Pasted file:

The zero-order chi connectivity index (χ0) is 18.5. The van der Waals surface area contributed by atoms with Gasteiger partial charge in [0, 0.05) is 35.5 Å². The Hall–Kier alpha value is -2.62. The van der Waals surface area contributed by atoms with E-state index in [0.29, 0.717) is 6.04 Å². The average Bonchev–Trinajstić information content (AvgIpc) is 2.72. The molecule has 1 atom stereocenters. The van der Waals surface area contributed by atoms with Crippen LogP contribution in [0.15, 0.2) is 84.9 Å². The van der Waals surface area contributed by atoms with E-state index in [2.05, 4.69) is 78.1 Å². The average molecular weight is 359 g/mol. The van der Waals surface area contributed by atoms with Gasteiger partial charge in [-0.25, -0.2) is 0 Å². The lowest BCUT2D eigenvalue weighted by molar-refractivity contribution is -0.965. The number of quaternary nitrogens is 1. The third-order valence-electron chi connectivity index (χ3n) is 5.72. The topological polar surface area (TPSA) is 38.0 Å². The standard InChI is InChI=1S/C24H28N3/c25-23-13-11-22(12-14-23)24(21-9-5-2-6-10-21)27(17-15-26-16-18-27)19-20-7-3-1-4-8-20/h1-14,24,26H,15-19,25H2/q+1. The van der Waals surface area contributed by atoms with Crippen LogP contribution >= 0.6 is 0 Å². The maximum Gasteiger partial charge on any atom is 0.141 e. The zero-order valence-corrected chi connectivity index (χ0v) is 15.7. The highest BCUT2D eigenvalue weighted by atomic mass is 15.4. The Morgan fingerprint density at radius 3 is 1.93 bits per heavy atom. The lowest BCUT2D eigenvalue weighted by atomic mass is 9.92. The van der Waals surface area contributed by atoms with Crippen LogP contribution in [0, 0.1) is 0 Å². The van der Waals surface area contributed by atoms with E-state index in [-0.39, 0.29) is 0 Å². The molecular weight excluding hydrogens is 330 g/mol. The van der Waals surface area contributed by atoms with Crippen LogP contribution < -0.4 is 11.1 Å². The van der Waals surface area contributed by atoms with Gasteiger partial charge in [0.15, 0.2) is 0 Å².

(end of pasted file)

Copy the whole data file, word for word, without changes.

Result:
The zero-order chi connectivity index (χ0) is 18.5. The van der Waals surface area contributed by atoms with Gasteiger partial charge in [0, 0.05) is 35.5 Å². The Hall–Kier alpha value is -2.62. The van der Waals surface area contributed by atoms with E-state index in [0.29, 0.717) is 6.04 Å². The average Bonchev–Trinajstić information content (AvgIpc) is 2.72. The molecule has 1 atom stereocenters. The van der Waals surface area contributed by atoms with Crippen LogP contribution in [0.15, 0.2) is 84.9 Å². The van der Waals surface area contributed by atoms with E-state index in [2.05, 4.69) is 78.1 Å². The average molecular weight is 359 g/mol. The van der Waals surface area contributed by atoms with Gasteiger partial charge in [-0.25, -0.2) is 0 Å². The lowest BCUT2D eigenvalue weighted by molar-refractivity contribution is -0.965. The number of quaternary nitrogens is 1. The third-order valence-electron chi connectivity index (χ3n) is 5.72. The topological polar surface area (TPSA) is 38.0 Å². The standard InChI is InChI=1S/C24H28N3/c25-23-13-11-22(12-14-23)24(21-9-5-2-6-10-21)27(17-15-26-16-18-27)19-20-7-3-1-4-8-20/h1-14,24,26H,15-19,25H2/q+1. The van der Waals surface area contributed by atoms with Crippen LogP contribution >= 0.6 is 0 Å². The maximum Gasteiger partial charge on any atom is 0.141 e. The zero-order valence-corrected chi connectivity index (χ0v) is 15.7. The highest BCUT2D eigenvalue weighted by atomic mass is 15.4. The Morgan fingerprint density at radius 3 is 1.93 bits per heavy atom. The lowest BCUT2D eigenvalue weighted by atomic mass is 9.92. The van der Waals surface area contributed by atoms with Crippen LogP contribution in [0, 0.1) is 0 Å². The van der Waals surface area contributed by atoms with E-state index in [-0.39, 0.29) is 0 Å². The molecular weight excluding hydrogens is 330 g/mol. The van der Waals surface area contributed by atoms with Crippen LogP contribution < -0.4 is 11.1 Å². The van der Waals surface area contributed by atoms with Gasteiger partial charge in [0.15, 0.2) is 0 Å².